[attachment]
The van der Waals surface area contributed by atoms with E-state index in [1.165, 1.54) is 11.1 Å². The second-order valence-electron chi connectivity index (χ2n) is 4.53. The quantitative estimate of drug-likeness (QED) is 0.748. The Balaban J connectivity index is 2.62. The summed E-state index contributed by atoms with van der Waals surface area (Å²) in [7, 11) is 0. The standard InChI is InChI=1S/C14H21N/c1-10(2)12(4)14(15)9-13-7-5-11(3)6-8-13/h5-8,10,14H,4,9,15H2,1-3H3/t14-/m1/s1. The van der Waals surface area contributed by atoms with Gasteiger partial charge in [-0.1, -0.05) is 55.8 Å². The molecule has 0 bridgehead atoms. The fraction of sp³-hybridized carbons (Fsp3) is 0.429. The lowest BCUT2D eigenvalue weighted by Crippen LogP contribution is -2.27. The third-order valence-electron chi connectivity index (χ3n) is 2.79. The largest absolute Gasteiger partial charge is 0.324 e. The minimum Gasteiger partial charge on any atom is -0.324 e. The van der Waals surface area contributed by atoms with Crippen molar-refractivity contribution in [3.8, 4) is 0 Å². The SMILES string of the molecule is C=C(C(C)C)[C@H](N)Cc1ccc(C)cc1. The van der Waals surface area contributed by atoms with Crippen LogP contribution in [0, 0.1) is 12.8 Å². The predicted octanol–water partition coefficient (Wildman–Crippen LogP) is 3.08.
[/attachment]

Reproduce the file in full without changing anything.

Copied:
The van der Waals surface area contributed by atoms with E-state index in [1.165, 1.54) is 11.1 Å². The second-order valence-electron chi connectivity index (χ2n) is 4.53. The quantitative estimate of drug-likeness (QED) is 0.748. The Balaban J connectivity index is 2.62. The summed E-state index contributed by atoms with van der Waals surface area (Å²) in [7, 11) is 0. The standard InChI is InChI=1S/C14H21N/c1-10(2)12(4)14(15)9-13-7-5-11(3)6-8-13/h5-8,10,14H,4,9,15H2,1-3H3/t14-/m1/s1. The van der Waals surface area contributed by atoms with Gasteiger partial charge in [-0.1, -0.05) is 55.8 Å². The molecule has 0 bridgehead atoms. The fraction of sp³-hybridized carbons (Fsp3) is 0.429. The lowest BCUT2D eigenvalue weighted by Crippen LogP contribution is -2.27. The third-order valence-electron chi connectivity index (χ3n) is 2.79. The largest absolute Gasteiger partial charge is 0.324 e. The minimum Gasteiger partial charge on any atom is -0.324 e. The van der Waals surface area contributed by atoms with Crippen molar-refractivity contribution in [3.8, 4) is 0 Å². The SMILES string of the molecule is C=C(C(C)C)[C@H](N)Cc1ccc(C)cc1. The van der Waals surface area contributed by atoms with Crippen LogP contribution in [0, 0.1) is 12.8 Å². The predicted octanol–water partition coefficient (Wildman–Crippen LogP) is 3.08.